City Council approves DTES Local Area Plan amid social housing dispute

A road map for the DTES. Rental-only zone promised, but the heart of Vancouver still faces a wave of gentrification during full-blown housing crisis.

Urban plan or butcher's shop diagram? Depends on whom you ask. Clr. Adriane Carr said that social housing definition does not meet our real-life needs. (Still image via YouTube user digitalmonkblog; see below)

DTES Plan approved

City Council has approved the highly controversial Downtown Eastside Local Area Plan, following three days of public debate. During the marathon Council sessions, over 140 people showed up to speak, nearly all of them drawing attention to the plan's conspicuously vague definition of "social housing."

The plan creates a rental-only, condo-free zone on Hastings between Carrall Street and Heatley Street. However, that doesn’t mean rental housing would have been affordable in real-world terms.

All other areas can be scaled up on a case-by-case basis, and extra height can be added if 2/3 of a building consists of social housing. This is not to be confused with “affordable housing”, for which Council did not enter this process with a clear definition.

Last month’s hearing saw “affordable housing” used to describe $1300/month one-bedroom apartments, with neither laughter nor tears coming from anywhere in the Council Chamber other than the public gallery.

According to the DTES Local Area Plan proposal, 60% of the 18,500 people living in the DTES are low-income residents with a median income of $13,700. That’s less than 11 months’ rent at what Council had been calling "social housing" rates, presuming they have absolutely no other expenses (such as food).

Vancouver is in a full-blown housing crisis, and the city's poorest have nowhere left to go.

Following the public-input stage, Clr. Andrea Reimer introduced an amendment to make social housing sound a bit more like... social housing. (The amendments, roughly 25 pages, are not yet online.)

In a sense, the Downtown Eastside Local Area Plan lays a blueprint for carving up the Eastern Core among developers. The current situation isn’t tenable either: anti-poverty activist Wendy Peterson described existing SROs as “crappy” when talking to the Vancouver Sun. SROs are not proper social housing: they’re low-end hotel rooms. Very, very low-end hotel rooms. Leaving the DTES as it is would not be a viable option.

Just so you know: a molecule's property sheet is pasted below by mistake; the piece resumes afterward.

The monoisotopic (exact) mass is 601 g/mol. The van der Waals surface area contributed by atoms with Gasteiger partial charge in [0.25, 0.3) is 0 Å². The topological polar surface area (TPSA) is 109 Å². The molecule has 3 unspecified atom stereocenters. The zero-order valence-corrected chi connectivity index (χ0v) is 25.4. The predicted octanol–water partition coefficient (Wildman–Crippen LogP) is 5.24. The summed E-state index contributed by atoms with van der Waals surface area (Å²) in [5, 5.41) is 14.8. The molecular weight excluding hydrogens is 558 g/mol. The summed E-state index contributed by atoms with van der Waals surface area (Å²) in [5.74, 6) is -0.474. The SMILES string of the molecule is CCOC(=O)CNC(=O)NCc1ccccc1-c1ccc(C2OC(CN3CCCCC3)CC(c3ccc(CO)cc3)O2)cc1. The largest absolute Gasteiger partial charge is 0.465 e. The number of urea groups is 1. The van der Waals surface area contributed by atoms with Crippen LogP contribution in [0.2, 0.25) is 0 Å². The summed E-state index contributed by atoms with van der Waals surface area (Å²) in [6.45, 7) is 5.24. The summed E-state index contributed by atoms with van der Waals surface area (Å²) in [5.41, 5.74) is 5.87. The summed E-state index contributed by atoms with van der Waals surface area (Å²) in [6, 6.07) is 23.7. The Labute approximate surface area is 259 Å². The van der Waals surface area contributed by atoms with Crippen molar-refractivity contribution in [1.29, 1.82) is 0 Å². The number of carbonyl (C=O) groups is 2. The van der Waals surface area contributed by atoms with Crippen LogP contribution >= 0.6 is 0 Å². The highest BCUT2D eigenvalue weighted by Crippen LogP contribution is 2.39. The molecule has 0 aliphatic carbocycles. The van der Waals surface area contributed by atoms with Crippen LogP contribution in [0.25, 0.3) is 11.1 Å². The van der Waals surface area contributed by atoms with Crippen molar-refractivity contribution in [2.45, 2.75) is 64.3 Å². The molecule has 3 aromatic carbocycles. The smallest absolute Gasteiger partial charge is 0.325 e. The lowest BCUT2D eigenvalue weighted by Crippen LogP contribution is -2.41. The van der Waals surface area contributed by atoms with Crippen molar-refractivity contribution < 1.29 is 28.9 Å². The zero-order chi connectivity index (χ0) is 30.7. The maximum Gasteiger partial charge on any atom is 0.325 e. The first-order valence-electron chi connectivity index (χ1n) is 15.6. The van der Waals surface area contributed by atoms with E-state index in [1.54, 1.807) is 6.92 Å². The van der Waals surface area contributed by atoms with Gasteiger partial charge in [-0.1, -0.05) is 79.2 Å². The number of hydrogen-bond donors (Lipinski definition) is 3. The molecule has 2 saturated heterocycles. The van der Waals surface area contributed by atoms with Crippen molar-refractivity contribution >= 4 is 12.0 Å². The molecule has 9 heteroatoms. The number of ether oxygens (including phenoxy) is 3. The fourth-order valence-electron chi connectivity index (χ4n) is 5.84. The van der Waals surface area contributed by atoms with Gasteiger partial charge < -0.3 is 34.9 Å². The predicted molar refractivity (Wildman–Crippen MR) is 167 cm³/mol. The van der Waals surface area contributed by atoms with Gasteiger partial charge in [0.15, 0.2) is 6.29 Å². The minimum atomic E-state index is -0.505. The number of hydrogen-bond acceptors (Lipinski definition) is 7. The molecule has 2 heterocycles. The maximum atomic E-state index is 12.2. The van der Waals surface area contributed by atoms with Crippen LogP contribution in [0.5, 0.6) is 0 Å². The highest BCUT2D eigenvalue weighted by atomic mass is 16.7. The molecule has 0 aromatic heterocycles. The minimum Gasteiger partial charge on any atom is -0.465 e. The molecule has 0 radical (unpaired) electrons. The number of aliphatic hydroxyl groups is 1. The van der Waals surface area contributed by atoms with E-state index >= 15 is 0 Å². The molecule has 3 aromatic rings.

Staff have also been directed to develop a strategy to find partners to help create an aboriginal health and wellness centre, as well as more specifically identify which parts of the DTES Local Area Plan require Provincial and Federal funds, which are conspicuous in their absence.

Whose LAPP?

Mayor Gregor Robertson's website touts the inclusive nature of the three-year process, but speaker after speaker took to the podium to describe a very different scenario, in which low-income citizens were repeatedly frozen out of the planning stage.

Pete Fry, Chair of the Strathcona Residents Association, wrote, “We are extremely concerned that the over 450 pages of plan and associated reports have been released with less than two weeks to read and analyze before it goes to council. Ostensibly, we are being told the plan is essentially the same as earlier iterations with only minor technical details, although we note at least one major change in the form of a significant increase in the population projection for the area. As they say, the devil is in the details.”

Fry wrote that fears that DTES/Oppenehimer will be “ghettoized” by all this ostensibly-cheap housing are unfounded, since there won’t be as much cheap housing as media coverage has suggested: “We feel that the ‘upzoning’ being proposed will cause significant land lift and resultant speculation that will negatively impact retail and industrial diversity as well as social sustainability and liveabilty, and ironically the very ‘affordable housing’ it is proposing to protect.”

Clr. Adriane Carr wanted to send the whole shebang back to the Local Area Planning Process Committee to sort out a definition for social housing, but her motion was unsuccessful. She said that the social housing provisions "fell short" of what was needed to meet the stated goals of the DTES LAP.

Who is the DTES Local Area Plan for?

Robertson said that Council was stuck between senior government & community on the DTES issue. Some in the room yelled out, "... And developers!"

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